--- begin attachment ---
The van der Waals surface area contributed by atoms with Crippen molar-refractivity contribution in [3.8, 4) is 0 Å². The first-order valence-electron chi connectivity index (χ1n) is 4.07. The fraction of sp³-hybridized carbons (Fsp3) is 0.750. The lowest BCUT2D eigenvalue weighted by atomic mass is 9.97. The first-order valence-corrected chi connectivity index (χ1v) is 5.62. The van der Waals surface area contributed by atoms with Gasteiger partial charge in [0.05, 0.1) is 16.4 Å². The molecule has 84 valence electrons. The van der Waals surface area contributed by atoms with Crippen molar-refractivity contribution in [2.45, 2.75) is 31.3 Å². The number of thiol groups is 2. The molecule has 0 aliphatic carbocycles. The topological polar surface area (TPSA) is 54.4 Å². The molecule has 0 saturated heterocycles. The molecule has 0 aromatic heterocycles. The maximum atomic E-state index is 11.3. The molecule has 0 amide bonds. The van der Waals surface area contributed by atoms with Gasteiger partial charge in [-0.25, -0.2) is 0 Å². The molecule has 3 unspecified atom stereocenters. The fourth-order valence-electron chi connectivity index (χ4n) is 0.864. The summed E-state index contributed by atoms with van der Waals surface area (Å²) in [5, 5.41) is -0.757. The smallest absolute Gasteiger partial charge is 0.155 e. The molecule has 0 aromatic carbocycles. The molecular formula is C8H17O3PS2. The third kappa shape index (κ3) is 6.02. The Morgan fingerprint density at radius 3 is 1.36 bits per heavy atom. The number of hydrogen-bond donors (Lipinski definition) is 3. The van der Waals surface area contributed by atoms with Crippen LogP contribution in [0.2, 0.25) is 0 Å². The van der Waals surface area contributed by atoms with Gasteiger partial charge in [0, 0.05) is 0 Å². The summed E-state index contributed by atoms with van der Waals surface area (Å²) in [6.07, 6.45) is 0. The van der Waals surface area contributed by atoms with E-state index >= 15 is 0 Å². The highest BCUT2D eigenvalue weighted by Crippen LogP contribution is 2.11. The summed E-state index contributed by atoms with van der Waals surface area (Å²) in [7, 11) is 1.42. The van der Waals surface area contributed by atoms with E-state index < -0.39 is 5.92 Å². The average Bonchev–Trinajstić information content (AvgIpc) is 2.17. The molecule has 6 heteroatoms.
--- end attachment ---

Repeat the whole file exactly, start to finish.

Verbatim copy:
The van der Waals surface area contributed by atoms with Crippen molar-refractivity contribution in [3.8, 4) is 0 Å². The first-order valence-electron chi connectivity index (χ1n) is 4.07. The fraction of sp³-hybridized carbons (Fsp3) is 0.750. The lowest BCUT2D eigenvalue weighted by atomic mass is 9.97. The first-order valence-corrected chi connectivity index (χ1v) is 5.62. The van der Waals surface area contributed by atoms with Gasteiger partial charge in [0.05, 0.1) is 16.4 Å². The molecule has 84 valence electrons. The van der Waals surface area contributed by atoms with Crippen molar-refractivity contribution in [2.45, 2.75) is 31.3 Å². The number of thiol groups is 2. The molecule has 0 aliphatic carbocycles. The topological polar surface area (TPSA) is 54.4 Å². The molecule has 0 saturated heterocycles. The molecule has 0 aromatic heterocycles. The maximum atomic E-state index is 11.3. The molecule has 0 amide bonds. The van der Waals surface area contributed by atoms with Gasteiger partial charge in [-0.25, -0.2) is 0 Å². The molecule has 3 unspecified atom stereocenters. The fourth-order valence-electron chi connectivity index (χ4n) is 0.864. The summed E-state index contributed by atoms with van der Waals surface area (Å²) in [5, 5.41) is -0.757. The smallest absolute Gasteiger partial charge is 0.155 e. The molecule has 0 aromatic carbocycles. The molecular formula is C8H17O3PS2. The third kappa shape index (κ3) is 6.02. The Morgan fingerprint density at radius 3 is 1.36 bits per heavy atom. The number of hydrogen-bond donors (Lipinski definition) is 3. The van der Waals surface area contributed by atoms with Crippen LogP contribution in [0.2, 0.25) is 0 Å². The van der Waals surface area contributed by atoms with Gasteiger partial charge in [0, 0.05) is 0 Å². The summed E-state index contributed by atoms with van der Waals surface area (Å²) in [6.07, 6.45) is 0. The van der Waals surface area contributed by atoms with E-state index >= 15 is 0 Å². The highest BCUT2D eigenvalue weighted by Crippen LogP contribution is 2.11. The summed E-state index contributed by atoms with van der Waals surface area (Å²) in [7, 11) is 1.42. The van der Waals surface area contributed by atoms with E-state index < -0.39 is 5.92 Å². The average Bonchev–Trinajstić information content (AvgIpc) is 2.17. The molecule has 6 heteroatoms.